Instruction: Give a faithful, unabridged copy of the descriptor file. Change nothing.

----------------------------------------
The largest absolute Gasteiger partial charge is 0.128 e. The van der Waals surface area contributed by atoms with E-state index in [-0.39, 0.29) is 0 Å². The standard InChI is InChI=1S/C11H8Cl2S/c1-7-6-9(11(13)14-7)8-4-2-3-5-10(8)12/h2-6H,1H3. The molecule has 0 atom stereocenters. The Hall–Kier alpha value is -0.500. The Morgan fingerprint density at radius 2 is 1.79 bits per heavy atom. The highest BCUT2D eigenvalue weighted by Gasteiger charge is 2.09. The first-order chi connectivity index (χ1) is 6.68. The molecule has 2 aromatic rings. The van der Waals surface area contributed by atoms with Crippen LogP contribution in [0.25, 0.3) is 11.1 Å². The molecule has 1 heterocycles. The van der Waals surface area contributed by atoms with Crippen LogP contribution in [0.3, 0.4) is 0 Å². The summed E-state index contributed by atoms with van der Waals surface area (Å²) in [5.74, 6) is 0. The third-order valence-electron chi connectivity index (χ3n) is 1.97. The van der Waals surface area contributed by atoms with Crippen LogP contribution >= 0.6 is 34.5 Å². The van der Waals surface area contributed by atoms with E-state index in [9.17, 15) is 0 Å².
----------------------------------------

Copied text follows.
The largest absolute Gasteiger partial charge is 0.128 e. The van der Waals surface area contributed by atoms with E-state index in [-0.39, 0.29) is 0 Å². The standard InChI is InChI=1S/C11H8Cl2S/c1-7-6-9(11(13)14-7)8-4-2-3-5-10(8)12/h2-6H,1H3. The molecule has 0 atom stereocenters. The Hall–Kier alpha value is -0.500. The Morgan fingerprint density at radius 2 is 1.79 bits per heavy atom. The highest BCUT2D eigenvalue weighted by Gasteiger charge is 2.09. The first-order chi connectivity index (χ1) is 6.68. The molecule has 2 aromatic rings. The van der Waals surface area contributed by atoms with Crippen LogP contribution in [0.25, 0.3) is 11.1 Å². The molecule has 1 heterocycles. The van der Waals surface area contributed by atoms with Crippen LogP contribution in [0.3, 0.4) is 0 Å². The summed E-state index contributed by atoms with van der Waals surface area (Å²) in [5.74, 6) is 0. The third-order valence-electron chi connectivity index (χ3n) is 1.97. The van der Waals surface area contributed by atoms with Crippen LogP contribution >= 0.6 is 34.5 Å². The van der Waals surface area contributed by atoms with E-state index in [9.17, 15) is 0 Å².